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Name: People v. Bingham (2023) 95 Cal.App.5th 1072
Case #: A163112
Court: CA Court of Appeal
District 1 DCA
Division: 5
Opinion Date: 09/26/2023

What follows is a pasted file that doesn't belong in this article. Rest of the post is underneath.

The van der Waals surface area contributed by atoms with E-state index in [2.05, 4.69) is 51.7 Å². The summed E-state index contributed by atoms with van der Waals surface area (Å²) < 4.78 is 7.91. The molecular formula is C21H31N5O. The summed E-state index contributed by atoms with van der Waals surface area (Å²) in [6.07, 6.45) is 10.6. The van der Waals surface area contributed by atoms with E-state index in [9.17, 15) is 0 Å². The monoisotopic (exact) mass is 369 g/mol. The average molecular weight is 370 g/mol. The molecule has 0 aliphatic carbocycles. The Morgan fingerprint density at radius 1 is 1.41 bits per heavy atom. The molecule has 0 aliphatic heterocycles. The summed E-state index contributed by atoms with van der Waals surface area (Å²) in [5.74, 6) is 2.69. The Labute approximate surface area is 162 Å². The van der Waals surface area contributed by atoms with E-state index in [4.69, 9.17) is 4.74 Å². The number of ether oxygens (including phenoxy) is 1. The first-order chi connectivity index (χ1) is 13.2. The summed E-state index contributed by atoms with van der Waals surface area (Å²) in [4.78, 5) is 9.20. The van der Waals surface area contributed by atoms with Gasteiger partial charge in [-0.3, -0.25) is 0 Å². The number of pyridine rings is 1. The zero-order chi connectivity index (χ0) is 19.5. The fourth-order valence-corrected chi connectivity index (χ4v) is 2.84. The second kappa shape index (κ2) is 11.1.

The erroneous exclusion of impeachment evidence, pursuant to Evidence Code section 1202, of a key declarant does not require reversal unless the record as a whole shows the error caused a miscarriage of justice. Defendant was convicted of inflicting corporal injury on a romantic partner. The victim did not testify at trial, but her 911 call was admitted into evidence. The trial court excluded the victim’s prior convictions and inconsistent statements made after her 911 call, which defendant offered for impeachment (Evid. Code, § 1202). Defendant appealed. Held: Affirmed on this point but remanded for resentencing. The parties agreed that the trial court erred in not admitting the impeachment evidence. The trial court appeared to believe that the evidence was not admissible unless the victim testified, but under section 1202, “when a hearsay statement by a declarant who is not a witness is admitted into evidence by the prosecution, an inconsistent hearsay statement by the same person offered by the defense is admissible to attack the declarant’s credibility.” Because the trial court admitted the 911 call containing the victim’s statements, her subsequent inconsistent statements were admissible for impeachment. However, the erroneous exclusion of evidence does not require reversal unless the error caused a miscarriage of justice. (Evid. Code, § 354.) The applicable prejudice test is whether there is a reasonable probability defendant would have obtained a more favorable result had the impeachment evidence been admitted. Here, there was strong evidence of guilt and the jury heard other impeachment evidence related to the victim. Based on the entire record, it is not reasonably probable that the jury would have acquitted defendant if it had learned of the victim’s prior convictions and that she recanted what she said on the 911 call after defendant was arrested and had apologized to her. [Editor’s Notes: (1) The court declined to follow the prejudice analysis in People v. Corella (2004) 122 Cal.App.4th 461, on which defendant relied, noting Corella was factually similar but did not appear to consider the entire record in finding prejudicial error. (2) In a footnote, the court concluded the evidentiary error did not rise to the level of a constitutional error requiring application of the Chapman standard of prejudice. (3) The court agreed with the parties that remand for resentencing was warranted for retroactive application of the amendments to Penal Code section 1170, which limited the trial court’s ability to impose an upper term sentence. The court also directed the trial court to vacate the $250 probation investigation fee under former section 1203.1l, which was repealed as of July 1, 2021.]